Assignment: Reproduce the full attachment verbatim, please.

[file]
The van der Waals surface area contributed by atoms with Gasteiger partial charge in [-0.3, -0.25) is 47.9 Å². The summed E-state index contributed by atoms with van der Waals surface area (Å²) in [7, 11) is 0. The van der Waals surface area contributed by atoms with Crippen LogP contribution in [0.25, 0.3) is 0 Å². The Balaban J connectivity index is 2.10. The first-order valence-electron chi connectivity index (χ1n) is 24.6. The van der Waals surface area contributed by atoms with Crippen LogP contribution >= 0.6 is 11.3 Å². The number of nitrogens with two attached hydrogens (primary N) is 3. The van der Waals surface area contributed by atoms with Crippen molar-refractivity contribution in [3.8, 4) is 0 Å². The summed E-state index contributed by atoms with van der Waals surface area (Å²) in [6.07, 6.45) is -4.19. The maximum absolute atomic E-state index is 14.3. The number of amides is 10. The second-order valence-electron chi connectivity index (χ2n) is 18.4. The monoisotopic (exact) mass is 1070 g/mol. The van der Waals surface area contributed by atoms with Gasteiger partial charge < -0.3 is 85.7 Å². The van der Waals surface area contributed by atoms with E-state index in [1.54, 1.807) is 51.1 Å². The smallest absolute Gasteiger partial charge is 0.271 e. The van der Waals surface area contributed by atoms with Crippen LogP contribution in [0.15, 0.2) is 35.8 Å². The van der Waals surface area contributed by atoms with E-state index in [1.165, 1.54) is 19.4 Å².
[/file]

The van der Waals surface area contributed by atoms with Gasteiger partial charge in [-0.3, -0.25) is 47.9 Å². The summed E-state index contributed by atoms with van der Waals surface area (Å²) in [7, 11) is 0. The van der Waals surface area contributed by atoms with Crippen LogP contribution in [0.25, 0.3) is 0 Å². The Balaban J connectivity index is 2.10. The first-order valence-electron chi connectivity index (χ1n) is 24.6. The van der Waals surface area contributed by atoms with Crippen LogP contribution >= 0.6 is 11.3 Å². The number of nitrogens with two attached hydrogens (primary N) is 3. The van der Waals surface area contributed by atoms with Crippen molar-refractivity contribution in [3.8, 4) is 0 Å². The summed E-state index contributed by atoms with van der Waals surface area (Å²) in [6.07, 6.45) is -4.19. The maximum absolute atomic E-state index is 14.3. The number of amides is 10. The second-order valence-electron chi connectivity index (χ2n) is 18.4. The monoisotopic (exact) mass is 1070 g/mol. The van der Waals surface area contributed by atoms with Gasteiger partial charge < -0.3 is 85.7 Å². The van der Waals surface area contributed by atoms with E-state index in [1.54, 1.807) is 51.1 Å². The smallest absolute Gasteiger partial charge is 0.271 e. The van der Waals surface area contributed by atoms with Crippen LogP contribution in [0.15, 0.2) is 35.8 Å². The van der Waals surface area contributed by atoms with E-state index in [1.165, 1.54) is 19.4 Å².